Back in our cars, I followed them to pullout where we’d leave our cars and begin our hike. Because of the pristine condition of the slots, I cannot divulge the location of our adventure. These slot canyons do not appear on the park map, nor many other maps that I know of for that matter. At one point on our return, Todd and Barry took me by a small canyon closer to the road they called the “Hall of Shame.” This small canyon was filled with graffiti, names carved into stone, and even a monkey face etched into the rock. It was, in a word, deplorable. And it showed why you can’t trust everyone with such natural beauty. I realize that not every person would deface the land, but some will. And I’ve encountered this both in Texas and in Colorado, and it only takes one selfish person to ruin a rock formation that took a million years to form.
After parking along the canyon floor, we readied our gear – cameras, tripods, and lots of water and Gatorade – and began our first challenge – a 600+ foot ascent of the nearest canyon wall. At one point about ¾ of the way up, the clouds turned an amazing pink and blue as the first light of daylight spread across the valley below.
They had warned me there were no trails we’d follow, and they were right. So up we went, hiking the easy parts and scrambling up the more sketchy inclines. But within 45 minutes we were atop the canyon rim, and it seemed all of Palo Duro Canyon spread out beneath our feet. The views were amazing, and through the trees on the canyon’s edge, the first rays of sun filtered through.
And with that, we were off again – heading across a mesa covered in mesquite and tall, dried grasses just high enough to hide the cacti and fallen tree branches and whatever else slithered underneath our feet. Finding my way across this nondescript landscape where everything looked the same in all directions would have been nearly impossible without a GPS or an expert tracker. But still we walked – for many 45 minutes or an hour. I really don’t know as time seemed to stand still and we dodged and weaved our way through the trees and across the grassy land. After more twists and turns, suddenly we stood on the edge of a box canyon.
Peering down into this unnamed box canyon, I wondered how we’d descend further, but slowly and methodically, Barry followed a series of natural steps and loose dirt. There were a few slips and skids on the way down, but eventually we made it to the wash and begin following that path for another portion of the trip. Maybe twenty minutes later, we came to a small fissure, an opening in the ground no wider than a few feet. We had arrived at the Central Utah Slot Canyons. The sun was just rising over the nearby rocky ridge, and I peered excitedly into the dark pink and purple rock that waited below.
Here, my friends explained, the first slot – the Upper slot – started. It was followed by a Middle Slot and Lower Slot. We’d shoot the first portion as sunlight penetrated the sandstone walls, then work our way down to the Lower slot for best sunlight in that location. Down inside the slots, the color was amazing. The indirect sunlight turned the Trujillo sandstone pink and purple and orange only for a few moments before the direct sunlight disarmed the vibrant and smooth colors. Here, I’ll let the images speak for themselves.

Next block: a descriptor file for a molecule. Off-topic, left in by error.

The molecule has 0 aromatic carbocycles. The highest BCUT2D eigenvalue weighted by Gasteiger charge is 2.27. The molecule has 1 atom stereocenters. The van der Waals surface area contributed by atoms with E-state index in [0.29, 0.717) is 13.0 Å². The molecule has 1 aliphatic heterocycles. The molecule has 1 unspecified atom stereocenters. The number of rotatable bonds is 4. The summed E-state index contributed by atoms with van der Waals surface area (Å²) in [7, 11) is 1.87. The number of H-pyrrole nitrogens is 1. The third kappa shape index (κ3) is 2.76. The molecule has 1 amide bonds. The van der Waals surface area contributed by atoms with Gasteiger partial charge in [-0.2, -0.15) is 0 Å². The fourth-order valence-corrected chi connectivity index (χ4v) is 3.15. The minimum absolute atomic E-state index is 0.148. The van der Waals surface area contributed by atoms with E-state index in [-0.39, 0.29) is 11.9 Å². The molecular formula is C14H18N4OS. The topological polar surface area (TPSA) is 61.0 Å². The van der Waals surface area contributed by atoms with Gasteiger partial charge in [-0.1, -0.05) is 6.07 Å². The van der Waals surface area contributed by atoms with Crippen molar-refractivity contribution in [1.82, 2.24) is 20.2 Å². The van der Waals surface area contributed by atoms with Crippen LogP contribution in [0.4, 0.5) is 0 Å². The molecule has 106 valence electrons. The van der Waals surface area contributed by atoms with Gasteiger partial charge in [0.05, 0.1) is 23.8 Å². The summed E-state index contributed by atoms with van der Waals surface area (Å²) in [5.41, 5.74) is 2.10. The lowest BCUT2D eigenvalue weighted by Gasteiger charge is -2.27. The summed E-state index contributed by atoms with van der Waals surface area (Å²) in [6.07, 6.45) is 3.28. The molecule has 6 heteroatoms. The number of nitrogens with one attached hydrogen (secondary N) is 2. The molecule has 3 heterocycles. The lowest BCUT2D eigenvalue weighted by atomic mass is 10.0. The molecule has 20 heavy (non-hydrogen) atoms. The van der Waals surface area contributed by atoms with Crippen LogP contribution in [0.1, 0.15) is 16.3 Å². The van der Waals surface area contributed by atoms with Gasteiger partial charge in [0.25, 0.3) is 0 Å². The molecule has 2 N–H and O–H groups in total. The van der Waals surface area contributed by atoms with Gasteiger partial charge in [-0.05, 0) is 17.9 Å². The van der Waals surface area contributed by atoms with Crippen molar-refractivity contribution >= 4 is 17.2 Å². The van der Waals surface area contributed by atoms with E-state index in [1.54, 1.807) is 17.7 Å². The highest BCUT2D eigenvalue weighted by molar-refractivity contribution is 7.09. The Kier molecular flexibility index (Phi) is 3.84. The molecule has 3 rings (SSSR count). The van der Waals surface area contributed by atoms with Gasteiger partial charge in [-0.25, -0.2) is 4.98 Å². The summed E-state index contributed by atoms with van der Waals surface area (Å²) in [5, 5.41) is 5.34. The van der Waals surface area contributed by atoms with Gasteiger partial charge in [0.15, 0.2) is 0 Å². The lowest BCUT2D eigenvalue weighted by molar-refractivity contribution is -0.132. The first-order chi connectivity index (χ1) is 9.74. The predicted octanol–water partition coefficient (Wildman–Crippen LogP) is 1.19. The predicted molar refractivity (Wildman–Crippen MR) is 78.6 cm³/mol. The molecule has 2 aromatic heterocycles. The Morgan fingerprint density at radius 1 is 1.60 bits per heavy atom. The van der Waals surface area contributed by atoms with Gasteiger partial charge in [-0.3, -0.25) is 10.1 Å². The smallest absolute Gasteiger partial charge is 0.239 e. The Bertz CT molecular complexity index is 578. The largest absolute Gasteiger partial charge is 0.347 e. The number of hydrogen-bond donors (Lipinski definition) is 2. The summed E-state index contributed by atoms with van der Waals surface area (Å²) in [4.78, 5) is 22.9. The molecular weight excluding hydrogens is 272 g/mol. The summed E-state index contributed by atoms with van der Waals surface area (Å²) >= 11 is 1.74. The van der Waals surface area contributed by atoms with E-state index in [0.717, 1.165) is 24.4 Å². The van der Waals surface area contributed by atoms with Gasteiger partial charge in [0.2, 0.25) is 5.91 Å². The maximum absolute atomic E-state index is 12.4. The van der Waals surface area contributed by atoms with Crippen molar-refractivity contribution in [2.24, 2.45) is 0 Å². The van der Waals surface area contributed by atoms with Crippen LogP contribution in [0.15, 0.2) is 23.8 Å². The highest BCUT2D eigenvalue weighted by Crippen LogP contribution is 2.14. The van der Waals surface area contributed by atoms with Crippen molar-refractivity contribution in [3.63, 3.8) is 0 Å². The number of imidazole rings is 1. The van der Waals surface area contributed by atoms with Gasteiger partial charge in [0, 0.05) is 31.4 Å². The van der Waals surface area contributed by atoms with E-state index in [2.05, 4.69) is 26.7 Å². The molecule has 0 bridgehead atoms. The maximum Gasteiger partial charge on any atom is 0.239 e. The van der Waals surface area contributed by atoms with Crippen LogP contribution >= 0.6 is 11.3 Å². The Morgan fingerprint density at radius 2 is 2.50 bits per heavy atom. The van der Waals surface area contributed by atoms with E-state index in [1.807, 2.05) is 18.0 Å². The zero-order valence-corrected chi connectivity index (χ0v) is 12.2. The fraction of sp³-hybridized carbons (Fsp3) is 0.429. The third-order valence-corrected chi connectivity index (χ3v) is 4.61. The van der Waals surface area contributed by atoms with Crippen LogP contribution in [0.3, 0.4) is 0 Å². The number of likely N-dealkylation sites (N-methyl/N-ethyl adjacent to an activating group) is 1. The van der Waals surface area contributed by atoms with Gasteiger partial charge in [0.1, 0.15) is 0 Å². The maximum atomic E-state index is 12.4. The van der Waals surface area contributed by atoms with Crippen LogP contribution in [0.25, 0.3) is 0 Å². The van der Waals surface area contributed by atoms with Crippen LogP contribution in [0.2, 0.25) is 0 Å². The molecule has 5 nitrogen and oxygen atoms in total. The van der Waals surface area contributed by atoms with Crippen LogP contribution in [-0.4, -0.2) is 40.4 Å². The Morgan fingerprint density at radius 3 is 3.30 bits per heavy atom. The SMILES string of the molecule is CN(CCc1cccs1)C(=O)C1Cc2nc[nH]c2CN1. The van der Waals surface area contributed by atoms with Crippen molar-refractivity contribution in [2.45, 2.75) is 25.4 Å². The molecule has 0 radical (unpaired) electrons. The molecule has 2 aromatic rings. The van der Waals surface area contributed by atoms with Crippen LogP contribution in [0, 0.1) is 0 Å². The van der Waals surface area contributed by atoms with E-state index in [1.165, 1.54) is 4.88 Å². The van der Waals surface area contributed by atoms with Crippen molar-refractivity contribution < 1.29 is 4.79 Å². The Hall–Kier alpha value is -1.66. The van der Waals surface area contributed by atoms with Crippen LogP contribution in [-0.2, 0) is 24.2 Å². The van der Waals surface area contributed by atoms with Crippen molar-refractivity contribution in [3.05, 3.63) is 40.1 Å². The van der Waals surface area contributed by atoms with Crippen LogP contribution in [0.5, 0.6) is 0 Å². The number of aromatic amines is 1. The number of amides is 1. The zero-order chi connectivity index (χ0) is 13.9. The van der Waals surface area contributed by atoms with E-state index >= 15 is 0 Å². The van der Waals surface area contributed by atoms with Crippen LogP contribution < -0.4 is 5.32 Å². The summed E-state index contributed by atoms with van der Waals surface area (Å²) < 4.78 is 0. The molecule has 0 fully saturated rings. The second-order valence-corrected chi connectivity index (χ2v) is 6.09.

Then we were onto the Lower Llano Slot Canyon – and one particular curve seemed to glow with warm light just before exploding in direct sunlight.
Throughout our work-adventure, Todd explained the history of this amazing place. The pride of his Texas heritage, understanding of historical events, and detailed knowledge of the landscape and its features were captivating, and I only wish I could remember half the information he offered.
I could understand now why they both wanted to keep this place under the radar. We saw now signs of humans – no plastic water bottles, no discarded snack bar wrappers, and no names etched in the wall – something these days that seems quite rare.
After several hours of exploring and shooting, we decided it was time to begin the journey back. Aside from a few scratches and prickly pear thorns in my shin, the hike back was uneventful – even sliding down the canyon rim to reach the road wasn’t too bad. It was one of those trips I hated to see end. But I hope to return and hike and explore again with my friends. Until then, I’ll enjoy the fact that we live in one of the most beautiful and diverse areas in all of the United States. And for that I’m thankful.
I remember sitting underneath the kitchen counter talking on a phone attached to the wall with a cord. This was a long time ago – before wireless, before emails, before internet. My kids have no idea what I’m talking about.
Nowadays, I run a photography business through the internet. It is a love-hate relationship. I see the good the internet can bring – research, communication, planning, etc. I also see the damage it can do with time-consuming distractions, psychological damage of social media, and stunting the people/communication skills of our youth.
But I depend on the internet for my business. Without Google, I couldn’t support a family and I could not make decent money with my photography. So a few weeks ago when my hard drive on my IMac failed after only 2 years, it was not a good moment in our house. Finally, after 11 days of having my computer at the Apple-doctor (and much gnashing of teeth), it was returned in working condition. However, the damage was done. I’d lost all of 2016 and 2017’s financial records, as well as about two months of commissioned work and fun outings. While I regularly backup my files, I had failed to do so since our return from Colorado in August. On that fateful Saturday morning, I was finishing up a project. I’d saved my work on my IMac hard drive, but not backed it up. We headed out with the kids for a lunch break. When I returned, my computer had a blinking file with a question mark flashing across the screen. And so it was done.